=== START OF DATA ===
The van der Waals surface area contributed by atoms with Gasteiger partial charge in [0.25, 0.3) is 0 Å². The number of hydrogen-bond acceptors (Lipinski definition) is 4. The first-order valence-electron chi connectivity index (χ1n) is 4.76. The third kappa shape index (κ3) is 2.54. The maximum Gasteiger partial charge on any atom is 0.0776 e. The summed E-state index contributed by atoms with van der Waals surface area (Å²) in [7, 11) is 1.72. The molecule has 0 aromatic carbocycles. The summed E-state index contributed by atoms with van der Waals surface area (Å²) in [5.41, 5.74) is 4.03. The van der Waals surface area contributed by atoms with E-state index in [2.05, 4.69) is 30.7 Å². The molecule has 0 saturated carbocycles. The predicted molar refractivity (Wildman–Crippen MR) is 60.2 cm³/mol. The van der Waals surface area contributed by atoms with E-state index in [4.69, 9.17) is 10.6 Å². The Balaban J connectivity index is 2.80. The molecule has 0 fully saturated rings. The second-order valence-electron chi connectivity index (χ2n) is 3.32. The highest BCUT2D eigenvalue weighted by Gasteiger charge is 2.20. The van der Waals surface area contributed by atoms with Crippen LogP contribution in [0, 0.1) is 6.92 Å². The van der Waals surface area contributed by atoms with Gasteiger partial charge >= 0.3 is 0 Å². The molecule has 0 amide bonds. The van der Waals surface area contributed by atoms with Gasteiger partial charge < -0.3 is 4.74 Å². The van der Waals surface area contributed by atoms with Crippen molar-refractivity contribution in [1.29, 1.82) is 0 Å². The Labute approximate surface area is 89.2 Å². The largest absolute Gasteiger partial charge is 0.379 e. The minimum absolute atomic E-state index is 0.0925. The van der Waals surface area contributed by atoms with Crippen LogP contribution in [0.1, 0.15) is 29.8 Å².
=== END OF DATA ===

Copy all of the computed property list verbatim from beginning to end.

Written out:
The van der Waals surface area contributed by atoms with Gasteiger partial charge in [0.25, 0.3) is 0 Å². The number of hydrogen-bond acceptors (Lipinski definition) is 4. The first-order valence-electron chi connectivity index (χ1n) is 4.76. The third kappa shape index (κ3) is 2.54. The maximum Gasteiger partial charge on any atom is 0.0776 e. The summed E-state index contributed by atoms with van der Waals surface area (Å²) in [7, 11) is 1.72. The molecule has 0 aromatic carbocycles. The summed E-state index contributed by atoms with van der Waals surface area (Å²) in [5.41, 5.74) is 4.03. The van der Waals surface area contributed by atoms with E-state index in [2.05, 4.69) is 30.7 Å². The molecule has 0 saturated carbocycles. The predicted molar refractivity (Wildman–Crippen MR) is 60.2 cm³/mol. The van der Waals surface area contributed by atoms with E-state index in [4.69, 9.17) is 10.6 Å². The Balaban J connectivity index is 2.80. The molecule has 0 fully saturated rings. The second-order valence-electron chi connectivity index (χ2n) is 3.32. The highest BCUT2D eigenvalue weighted by Gasteiger charge is 2.20. The van der Waals surface area contributed by atoms with Crippen LogP contribution in [0, 0.1) is 6.92 Å². The van der Waals surface area contributed by atoms with Gasteiger partial charge >= 0.3 is 0 Å². The molecule has 0 amide bonds. The van der Waals surface area contributed by atoms with Gasteiger partial charge < -0.3 is 4.74 Å². The van der Waals surface area contributed by atoms with Crippen molar-refractivity contribution in [1.29, 1.82) is 0 Å². The Labute approximate surface area is 89.2 Å². The largest absolute Gasteiger partial charge is 0.379 e. The minimum absolute atomic E-state index is 0.0925. The van der Waals surface area contributed by atoms with Crippen LogP contribution in [0.1, 0.15) is 29.8 Å².